By Jessica Kruppa
Janet leaned back in the chair, sinking deeper into the plush cushions as she regarded the cornflower blue box on the coffee table. It was lovely. Very lovely. A quick breeze slipped through the window, between the curtains and danced over the pink silk bow on the lid, making her shiver.
Shaking her head, Janet stood up and went to the kitchen to make herself a cup of tea but she got sidetracked by the cupcakes on the counter. All thoughts of tea vanished when she peeled back the wrapper and bit into the rich brown cake.
Who could have sent the box, she wondered. There had been no name, no tag, no card. Just a blue box with a pink ribbon. Very irresponsible, pink. That was the sort of color that could make or break an engagement, it was the difference between thank you and I love you, and it was the kind of color that could welcome a new baby or a lost job. It could be anything: that was the trouble with pink. But she wasn’t engaged, hadn’t done anything to be thanked for, had no suitors, and certainly no baby.
Janet licked the frosting from her fingers and tossed the wrapper on the counter. She stood in the doorway as if it were a doorway between realms and she was about to take her first steps into an unknown fantasy with unicorns and talking beavers, or as if she were about to step into the unknown of the men’s bathroom.
The box still sat on the table, right where she left it, still cornflower blue and still with a pink ribbon that ruffled in the breeze.
Right. The breeze.
Midstep Janet changed course and tied back the curtains. The window squeaked closed and Janet’s fingers ran across the cool metal of the lock, flicking it closed.
There. No more breeze. Just her and. . . the box.
She approached the box cautiously, circling the table. Twice she attempted a grab but chickened out. The third time though, the third time she withdrew and realized that she had it in her hands and her heart leapt straight into her throat.
Slowly she turned around, holding the box at arms length, and carefully she walked to the door carefully placing each foot on the ground and trying not to jostle the box.
Foot by foot the front door grew closer and Janet’s eyes kept flickering between the door and the pink ribbon until the door was right in front of her. Balancing the box in one hand, Janet reached down and turned the knob.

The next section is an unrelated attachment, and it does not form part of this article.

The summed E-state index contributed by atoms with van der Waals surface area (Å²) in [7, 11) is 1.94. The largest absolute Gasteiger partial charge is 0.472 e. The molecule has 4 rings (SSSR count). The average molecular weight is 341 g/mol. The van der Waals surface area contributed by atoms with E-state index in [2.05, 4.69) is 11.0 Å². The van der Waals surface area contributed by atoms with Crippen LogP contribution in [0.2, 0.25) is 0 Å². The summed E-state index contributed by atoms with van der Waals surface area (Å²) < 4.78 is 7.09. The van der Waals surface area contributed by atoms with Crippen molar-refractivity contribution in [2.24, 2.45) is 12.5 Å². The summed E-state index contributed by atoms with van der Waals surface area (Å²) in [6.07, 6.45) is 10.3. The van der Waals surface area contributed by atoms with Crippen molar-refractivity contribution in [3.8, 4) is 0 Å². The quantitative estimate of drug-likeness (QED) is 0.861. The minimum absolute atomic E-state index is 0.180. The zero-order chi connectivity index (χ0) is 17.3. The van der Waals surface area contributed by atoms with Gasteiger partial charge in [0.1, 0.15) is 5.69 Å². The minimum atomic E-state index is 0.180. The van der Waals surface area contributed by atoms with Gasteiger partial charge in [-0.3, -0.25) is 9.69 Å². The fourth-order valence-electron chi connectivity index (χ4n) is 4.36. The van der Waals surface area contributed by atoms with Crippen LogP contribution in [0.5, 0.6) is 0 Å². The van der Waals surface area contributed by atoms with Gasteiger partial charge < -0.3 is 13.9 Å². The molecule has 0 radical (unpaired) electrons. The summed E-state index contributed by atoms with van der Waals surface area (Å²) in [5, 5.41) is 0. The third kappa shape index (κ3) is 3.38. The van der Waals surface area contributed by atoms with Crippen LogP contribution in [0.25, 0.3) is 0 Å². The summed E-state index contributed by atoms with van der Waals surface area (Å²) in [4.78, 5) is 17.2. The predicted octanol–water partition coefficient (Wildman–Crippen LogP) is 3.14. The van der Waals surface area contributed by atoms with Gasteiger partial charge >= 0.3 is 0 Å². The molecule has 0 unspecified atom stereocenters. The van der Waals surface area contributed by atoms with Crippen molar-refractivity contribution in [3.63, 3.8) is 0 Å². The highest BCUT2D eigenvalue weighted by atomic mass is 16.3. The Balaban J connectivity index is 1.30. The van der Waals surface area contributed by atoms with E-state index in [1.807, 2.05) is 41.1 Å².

The door swung open.
A gust of wind bullied its way into the house, inviting his buddies ‘dust devil’ and ‘crumpled newspaper’ with him.
Janet stamped on the newspaper, cradling the box against her chest, and hurried through the door and onto the front lawn. She looked both ways down the deserted street with it’s dilapidated houses and boarded up windows.
Across the street a lawn mower, a tricycle wedged behind the back tire, rusted on a dead lawn. Stray dogs bickered over an ancient rib bone around some dented trash cans. Nothing with two legs in sight.
Janet tucked the box under one arm, careful to cover the pink ribbon, and strode across the cracked drive to her neighbor’s house. Gently she set the box in front of the door. Carefully she straightened the little pink ribbon. She rapped three times on the door and, like a bat out of hell, she ran.
She did not stop running until she was safe in her own house with her back against the door, panting and her eyes squeezed shut.
A moment passed.
Janet opened one eye, seemed satisfied and then straightened up. Perhaps it had been nothing. Perhaps it had been pleasant. She hoped they enjoyed it. She locked three bolts on the door for good measure before wandering back into the kitchen for another cupcake.
She poured hot water into a tea cup and plopped in an old tea bag from that morning. She sank down into a chair at the kitchen table, kicked off her shoes and sighed happily, cradling the warm cup in her hands. The tension drained out of her shoulders.
Just as she raised the cup to her lips an explosion rattled the walls, shaking loose a bit of plaster. Ah. So that was it. Janet sighed and used a handful of napkins to blot the tea off of her shirt and the table.
“They really need to rethink their layoff strategy. . .”